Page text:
Decoration Day, a political cartoon, 1900 - 1905. public domain. "You bet I'm goin' to be a soldier, too, like my Uncle David, when I grow up."
Black soldiers on horseback in the Memorial Day Parade, Washington, D.C., 1942. public domain
Arlington National Cemetary, April, 2007. public domain.
Memorial Day is observed on the last Monday in May, though it had been formerly observed on May 30.
There are several movements afoot to restore the observation of Memorial Day to May 30.
After the Civil War, many communities in the South began to set aside a day to honor the Confederate soldiers who had died in the war. Soon, communities in the Midwest began honoring Union soldiers who'd died.
It is believed that the first memorial day observance was held in 1865 by liberated slaves at the historic race track in Charleston, formerly a confederate prison camp and a mass grave for Union soldiers who'd died during captivity.
This celebration was marked by a parade with thousands of freed blacks and Union soldiers, enjoying a picnic and singing Patriotic songs.
Waterloo, New York is credited as being the official birthplace of Memorial Day, as its first observance was in May 1866; Waterloo held observances every year thereafter.
Waterloo resident and distinguished citizen General John Murray, and Murray's friend, General John A. Logan, were notable in leading the call for a day of observance for soldiers to be held each year.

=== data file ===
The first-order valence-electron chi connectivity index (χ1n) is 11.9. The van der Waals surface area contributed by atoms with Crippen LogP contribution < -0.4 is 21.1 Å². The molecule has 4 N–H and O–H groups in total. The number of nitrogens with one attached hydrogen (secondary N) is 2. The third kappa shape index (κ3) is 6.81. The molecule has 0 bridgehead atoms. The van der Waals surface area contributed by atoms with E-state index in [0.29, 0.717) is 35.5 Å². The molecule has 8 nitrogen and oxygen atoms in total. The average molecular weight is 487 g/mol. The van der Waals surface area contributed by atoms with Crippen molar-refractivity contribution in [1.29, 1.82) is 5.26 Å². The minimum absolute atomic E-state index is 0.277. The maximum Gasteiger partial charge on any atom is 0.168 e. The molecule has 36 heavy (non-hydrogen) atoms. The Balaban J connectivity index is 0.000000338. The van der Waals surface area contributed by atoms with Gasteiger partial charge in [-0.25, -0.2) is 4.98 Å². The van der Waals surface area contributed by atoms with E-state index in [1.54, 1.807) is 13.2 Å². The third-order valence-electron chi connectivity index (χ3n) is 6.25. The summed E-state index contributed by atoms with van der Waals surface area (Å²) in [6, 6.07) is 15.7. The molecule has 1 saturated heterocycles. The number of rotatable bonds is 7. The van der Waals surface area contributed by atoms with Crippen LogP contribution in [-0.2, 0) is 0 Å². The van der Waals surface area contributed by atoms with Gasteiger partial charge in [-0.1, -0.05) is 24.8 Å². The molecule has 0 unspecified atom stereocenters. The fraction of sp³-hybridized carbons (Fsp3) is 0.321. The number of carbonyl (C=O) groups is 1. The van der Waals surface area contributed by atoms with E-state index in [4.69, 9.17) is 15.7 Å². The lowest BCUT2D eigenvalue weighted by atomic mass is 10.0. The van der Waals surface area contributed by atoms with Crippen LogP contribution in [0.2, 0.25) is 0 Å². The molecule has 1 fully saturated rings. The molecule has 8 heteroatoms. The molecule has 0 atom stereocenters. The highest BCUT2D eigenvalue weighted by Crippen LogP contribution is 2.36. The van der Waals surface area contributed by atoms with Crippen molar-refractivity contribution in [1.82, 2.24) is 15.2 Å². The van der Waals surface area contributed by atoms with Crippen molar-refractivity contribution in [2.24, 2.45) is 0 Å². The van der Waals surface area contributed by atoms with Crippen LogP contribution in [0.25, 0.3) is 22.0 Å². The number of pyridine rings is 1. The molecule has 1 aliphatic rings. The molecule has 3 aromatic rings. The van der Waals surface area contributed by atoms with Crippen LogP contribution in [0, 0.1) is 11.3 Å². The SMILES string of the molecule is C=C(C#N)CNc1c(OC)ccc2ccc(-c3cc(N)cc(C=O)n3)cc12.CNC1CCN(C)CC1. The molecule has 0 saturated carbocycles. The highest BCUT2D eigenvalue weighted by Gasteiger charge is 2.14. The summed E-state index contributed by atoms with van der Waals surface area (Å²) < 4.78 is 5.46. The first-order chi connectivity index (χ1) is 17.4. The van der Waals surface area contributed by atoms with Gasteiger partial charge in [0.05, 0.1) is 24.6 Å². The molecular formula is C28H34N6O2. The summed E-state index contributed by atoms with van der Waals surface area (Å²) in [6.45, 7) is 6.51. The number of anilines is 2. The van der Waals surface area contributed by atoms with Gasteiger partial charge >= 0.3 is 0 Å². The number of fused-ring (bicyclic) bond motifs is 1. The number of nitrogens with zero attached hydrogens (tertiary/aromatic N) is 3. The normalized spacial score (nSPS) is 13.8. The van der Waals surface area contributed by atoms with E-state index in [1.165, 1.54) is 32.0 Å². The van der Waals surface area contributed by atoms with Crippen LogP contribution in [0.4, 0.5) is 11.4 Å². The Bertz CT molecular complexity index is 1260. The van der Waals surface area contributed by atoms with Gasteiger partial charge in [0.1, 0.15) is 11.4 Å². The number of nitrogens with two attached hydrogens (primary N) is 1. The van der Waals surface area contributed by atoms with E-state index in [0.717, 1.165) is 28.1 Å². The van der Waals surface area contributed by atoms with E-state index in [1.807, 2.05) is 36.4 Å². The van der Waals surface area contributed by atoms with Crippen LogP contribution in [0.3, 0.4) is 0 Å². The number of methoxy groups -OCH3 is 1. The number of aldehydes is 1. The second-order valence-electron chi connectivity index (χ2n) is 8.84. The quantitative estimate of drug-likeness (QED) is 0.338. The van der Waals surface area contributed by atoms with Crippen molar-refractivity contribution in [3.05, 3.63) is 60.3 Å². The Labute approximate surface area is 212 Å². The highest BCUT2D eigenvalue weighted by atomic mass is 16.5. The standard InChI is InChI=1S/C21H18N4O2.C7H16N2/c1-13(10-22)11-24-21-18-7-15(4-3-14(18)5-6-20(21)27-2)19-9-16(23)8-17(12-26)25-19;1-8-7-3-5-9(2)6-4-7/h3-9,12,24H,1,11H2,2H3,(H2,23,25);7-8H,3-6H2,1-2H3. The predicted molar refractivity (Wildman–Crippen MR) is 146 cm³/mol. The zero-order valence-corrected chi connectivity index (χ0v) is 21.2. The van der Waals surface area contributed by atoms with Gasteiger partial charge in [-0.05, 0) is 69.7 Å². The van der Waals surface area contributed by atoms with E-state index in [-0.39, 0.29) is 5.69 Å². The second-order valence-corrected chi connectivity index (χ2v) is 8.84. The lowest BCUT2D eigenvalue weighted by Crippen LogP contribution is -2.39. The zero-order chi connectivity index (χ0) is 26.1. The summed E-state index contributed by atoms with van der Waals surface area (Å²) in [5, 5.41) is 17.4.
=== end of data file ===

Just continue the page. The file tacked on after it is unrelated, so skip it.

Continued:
Apparently Logan was impressed with the way the ancient Greeks honored their heroes with flowers and laurels and decided that all soldiers' graves should be decorated with flowers each year.
In May, 1868, Logan declared that "Decoration Day" be observed, nationwide, as a day to remember fallen Union soldiers.
It was observed on May 30 of that year. This particular date was chosen because it was not associated with any civil war battle, and the graves of the Union soldiers were honored on this day.
In the beginning, some Southern states refused to go along with celebrating Decoration Day - partly due to lingering feelings of hostility toward the North and also because there were few Union army vets who lived in the South.
Columbus, Mississippi, was an exception and held its first Decoration Day observance a few weeks earlier in April, 1866, commemmorating both Union and Confederate soldiers who'd fallen during the civil war, and who were buried in the local cemetery.
Decoration Day was the official name until 1882 when the term Memorial Day was first used, but Memorial Day did not become common until after World War II; it was not common until 1967, when federal law declared Memorial Day as the official name.
It was a year later, in 1968, that Congress changed three holidays - Washington's Birthday, Columbus Day and Memorial Day to become a Monday holiday, marking the first three-day holiday weekends. This was the first time Columbus Day was recognized as an official holiday. This law took effect in 1971.
Veteran's Day was one of the original Monday holidays but it soon returned to its original observance of November 11.
In the South, many families celebrate Decoration Day the Sunday before Memorial Day, as a way to decorate graves of family members, not only those who died in service to this country.
Â Source: Memorial Day